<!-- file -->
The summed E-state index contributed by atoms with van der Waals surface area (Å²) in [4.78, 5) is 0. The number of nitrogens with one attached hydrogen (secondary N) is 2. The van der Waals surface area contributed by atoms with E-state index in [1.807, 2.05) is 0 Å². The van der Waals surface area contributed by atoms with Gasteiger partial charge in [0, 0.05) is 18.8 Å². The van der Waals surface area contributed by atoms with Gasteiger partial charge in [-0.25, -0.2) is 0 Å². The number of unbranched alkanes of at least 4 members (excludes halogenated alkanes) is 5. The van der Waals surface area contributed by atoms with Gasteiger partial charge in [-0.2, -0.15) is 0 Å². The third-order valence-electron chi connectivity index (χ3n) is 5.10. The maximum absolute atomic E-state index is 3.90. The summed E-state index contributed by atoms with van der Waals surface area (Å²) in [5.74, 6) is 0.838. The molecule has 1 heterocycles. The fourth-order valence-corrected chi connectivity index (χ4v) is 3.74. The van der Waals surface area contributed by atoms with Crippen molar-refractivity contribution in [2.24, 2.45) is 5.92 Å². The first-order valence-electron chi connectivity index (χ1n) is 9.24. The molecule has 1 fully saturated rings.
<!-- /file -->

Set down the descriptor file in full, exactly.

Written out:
The summed E-state index contributed by atoms with van der Waals surface area (Å²) in [4.78, 5) is 0. The number of nitrogens with one attached hydrogen (secondary N) is 2. The van der Waals surface area contributed by atoms with E-state index in [1.807, 2.05) is 0 Å². The van der Waals surface area contributed by atoms with Gasteiger partial charge in [0, 0.05) is 18.8 Å². The van der Waals surface area contributed by atoms with Gasteiger partial charge in [-0.25, -0.2) is 0 Å². The number of unbranched alkanes of at least 4 members (excludes halogenated alkanes) is 5. The van der Waals surface area contributed by atoms with Gasteiger partial charge in [-0.2, -0.15) is 0 Å². The third-order valence-electron chi connectivity index (χ3n) is 5.10. The maximum absolute atomic E-state index is 3.90. The summed E-state index contributed by atoms with van der Waals surface area (Å²) in [5.74, 6) is 0.838. The molecule has 1 heterocycles. The fourth-order valence-corrected chi connectivity index (χ4v) is 3.74. The van der Waals surface area contributed by atoms with Crippen molar-refractivity contribution in [2.24, 2.45) is 5.92 Å². The first-order valence-electron chi connectivity index (χ1n) is 9.24. The molecule has 1 fully saturated rings.